Ex has to date been very lucky in that due to seniority he has kept both his job and his command. What he has not kept is his pension. Despite the significant portion contributed by the pilots, it seemed that during the boom, the company enjoyed the good times, was lax and deferred making their pension contributions, leaving an enormous deficit in the pension scheme. Through absolutely no fault of their own, the pilots were told that the final salary pension scheme would be closed to new entrants then a few years later it was finally closed and replaced with an infinitely less generous scheme. All pilots have to give up their command at 60, according to CAA regulations. They may, with the permission of the airline, continue flying as a First Officer up until the age of 65, but the contract stipulates a retirement age of 60. Frankly after years of shift work and jet-lag, most of them are absolutely knackered. A frightening number seem to die within a few years of retirement.
Pilots accepted the huge amount of debt with which it was necessary to enter the profession as part of the trade off for doing the job they loved, hoping that they would be able to pay this back quickly. They have not been immune from rising house prices and inflation either. The pension that they worked hard towards, their reward for their years of shift-work working in a highly stressful and pressurised environment has been taken away from them through no fault of their own. Their pay has been frozen for years and their terms and conditions gradually eroded. They have not gone on strike, recognising that to do so would be suicidal, the airline would undoubtedly fold, its slots and assets gleefully seized by another operator. They would have little public sympathy, despite the fact that their pension has been stripped and they have not had a pay increase above the rate of inflation since the early 90s.
Though initially angry , my ex is now remarkedly sanguine about the whole affair. He will defer his retirement until he is 65 and receive a much less generous pension than his older colleagues, one that bears no resemblance to what he was offered when signing his contract of employment. He wonders whether or not flying will continue to be such a draw for talented people, given the amount of hard graft and pecuniary hardship necessary to enter the profession combined with the loss of pension and increasingly tough working circumstances; pilots now having to accept legal minimum rest times and bearing increasing burden for ensuring efficiency in terms of fuel, turn-around times and so on, always with an eye to reducing costs in the face of severe competition.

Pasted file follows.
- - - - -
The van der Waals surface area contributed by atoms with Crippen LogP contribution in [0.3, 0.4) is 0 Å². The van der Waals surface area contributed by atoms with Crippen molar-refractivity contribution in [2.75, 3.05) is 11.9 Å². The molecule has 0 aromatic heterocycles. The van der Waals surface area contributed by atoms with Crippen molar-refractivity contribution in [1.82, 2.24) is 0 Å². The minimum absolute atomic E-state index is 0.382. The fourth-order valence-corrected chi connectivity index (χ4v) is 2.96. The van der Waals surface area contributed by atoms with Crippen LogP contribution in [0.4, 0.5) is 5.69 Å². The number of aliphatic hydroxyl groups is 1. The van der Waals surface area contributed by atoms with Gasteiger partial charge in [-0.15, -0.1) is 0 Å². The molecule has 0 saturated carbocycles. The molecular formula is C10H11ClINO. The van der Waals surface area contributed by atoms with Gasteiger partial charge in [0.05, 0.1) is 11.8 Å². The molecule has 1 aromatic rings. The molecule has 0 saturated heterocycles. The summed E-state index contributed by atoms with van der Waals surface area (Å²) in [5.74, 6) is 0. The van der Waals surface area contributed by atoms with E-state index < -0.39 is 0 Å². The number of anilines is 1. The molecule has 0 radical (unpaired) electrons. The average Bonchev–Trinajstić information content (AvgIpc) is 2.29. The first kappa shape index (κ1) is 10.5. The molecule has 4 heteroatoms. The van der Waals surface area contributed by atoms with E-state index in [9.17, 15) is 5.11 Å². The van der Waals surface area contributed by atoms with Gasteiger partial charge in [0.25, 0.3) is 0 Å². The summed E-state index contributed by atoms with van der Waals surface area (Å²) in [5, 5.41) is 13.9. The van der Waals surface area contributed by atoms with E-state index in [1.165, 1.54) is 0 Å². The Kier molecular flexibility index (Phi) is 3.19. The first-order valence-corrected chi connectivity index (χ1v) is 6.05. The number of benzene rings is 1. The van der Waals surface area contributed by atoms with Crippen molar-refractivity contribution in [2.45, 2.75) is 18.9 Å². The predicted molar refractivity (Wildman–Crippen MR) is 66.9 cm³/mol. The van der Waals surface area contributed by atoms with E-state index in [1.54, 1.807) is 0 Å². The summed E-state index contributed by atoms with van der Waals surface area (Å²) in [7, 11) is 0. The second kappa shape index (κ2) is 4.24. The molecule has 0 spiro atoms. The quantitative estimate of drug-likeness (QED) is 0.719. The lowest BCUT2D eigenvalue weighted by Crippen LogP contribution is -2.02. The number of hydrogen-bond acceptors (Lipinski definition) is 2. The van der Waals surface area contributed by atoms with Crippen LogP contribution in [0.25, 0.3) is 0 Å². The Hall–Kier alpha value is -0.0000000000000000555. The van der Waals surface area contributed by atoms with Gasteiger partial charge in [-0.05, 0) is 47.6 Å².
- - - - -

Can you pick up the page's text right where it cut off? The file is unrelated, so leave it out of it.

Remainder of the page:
Ultimately he believes that people will still be attracted to the profession, that vocation will outweigh the potential remumerary rewards, that people will always want to be airline pilots, just as they will always want to be teachers. When he talks about his reduced pension it’s with an air of regret for a previous golden age long since passed. “It couldn’t go for ever” he says, “we’re all living longer, healthier lives, we just have to accept that we are not going to be as lucky as our parents, I’m not going to starve, it just means that there won’t be as many luxuries as I’d hoped. Besides, I’d much rather go without an extra holiday once a year than pass on this mess to my little girl. It’s not what I’d hoped for but you just have to get on with it don’t you? I’m just lucky in that I’m doing the job that I’ve always wanted to do.”
One thought on “Compare and Contrast”
Similar thing happened in merchant shipping – from the 60s when my father started as an officer cadet on ships with a dozen or more officers and 40-50 crew, generous pay and benefits (as a 3rd engineer in the early 70s he earned about the same as a TV newsreader at the time), silver service meals and a huge final salary pension etc to today’s giant ships with a handful of officers and maybe a dozen crew with all the lines operating from Liberia or Bermuda (shipping’s regulatory Ryanairs).